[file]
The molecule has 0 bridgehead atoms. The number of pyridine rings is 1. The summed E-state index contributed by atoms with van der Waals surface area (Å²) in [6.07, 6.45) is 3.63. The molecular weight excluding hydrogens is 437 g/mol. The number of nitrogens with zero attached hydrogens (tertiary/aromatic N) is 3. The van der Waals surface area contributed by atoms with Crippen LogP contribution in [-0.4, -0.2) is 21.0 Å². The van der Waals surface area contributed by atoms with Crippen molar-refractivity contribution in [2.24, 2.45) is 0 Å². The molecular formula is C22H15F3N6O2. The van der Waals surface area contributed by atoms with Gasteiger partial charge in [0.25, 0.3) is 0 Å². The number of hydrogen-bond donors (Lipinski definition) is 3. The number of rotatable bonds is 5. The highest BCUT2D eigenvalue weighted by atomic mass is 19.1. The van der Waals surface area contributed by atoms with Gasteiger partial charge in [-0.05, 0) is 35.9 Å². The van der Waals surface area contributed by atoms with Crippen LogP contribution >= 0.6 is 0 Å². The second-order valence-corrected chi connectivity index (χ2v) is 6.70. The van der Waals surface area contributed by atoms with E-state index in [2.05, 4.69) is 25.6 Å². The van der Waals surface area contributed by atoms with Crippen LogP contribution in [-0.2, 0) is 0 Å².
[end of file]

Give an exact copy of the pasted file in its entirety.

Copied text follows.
The molecule has 0 bridgehead atoms. The number of pyridine rings is 1. The summed E-state index contributed by atoms with van der Waals surface area (Å²) in [6.07, 6.45) is 3.63. The molecular weight excluding hydrogens is 437 g/mol. The number of nitrogens with zero attached hydrogens (tertiary/aromatic N) is 3. The van der Waals surface area contributed by atoms with Crippen LogP contribution in [-0.4, -0.2) is 21.0 Å². The van der Waals surface area contributed by atoms with Crippen molar-refractivity contribution in [2.24, 2.45) is 0 Å². The molecular formula is C22H15F3N6O2. The van der Waals surface area contributed by atoms with Gasteiger partial charge in [0.25, 0.3) is 0 Å². The number of hydrogen-bond donors (Lipinski definition) is 3. The number of rotatable bonds is 5. The highest BCUT2D eigenvalue weighted by atomic mass is 19.1. The van der Waals surface area contributed by atoms with Gasteiger partial charge in [-0.05, 0) is 35.9 Å². The van der Waals surface area contributed by atoms with Crippen LogP contribution >= 0.6 is 0 Å². The second-order valence-corrected chi connectivity index (χ2v) is 6.70. The van der Waals surface area contributed by atoms with E-state index in [2.05, 4.69) is 25.6 Å². The van der Waals surface area contributed by atoms with Crippen LogP contribution in [-0.2, 0) is 0 Å².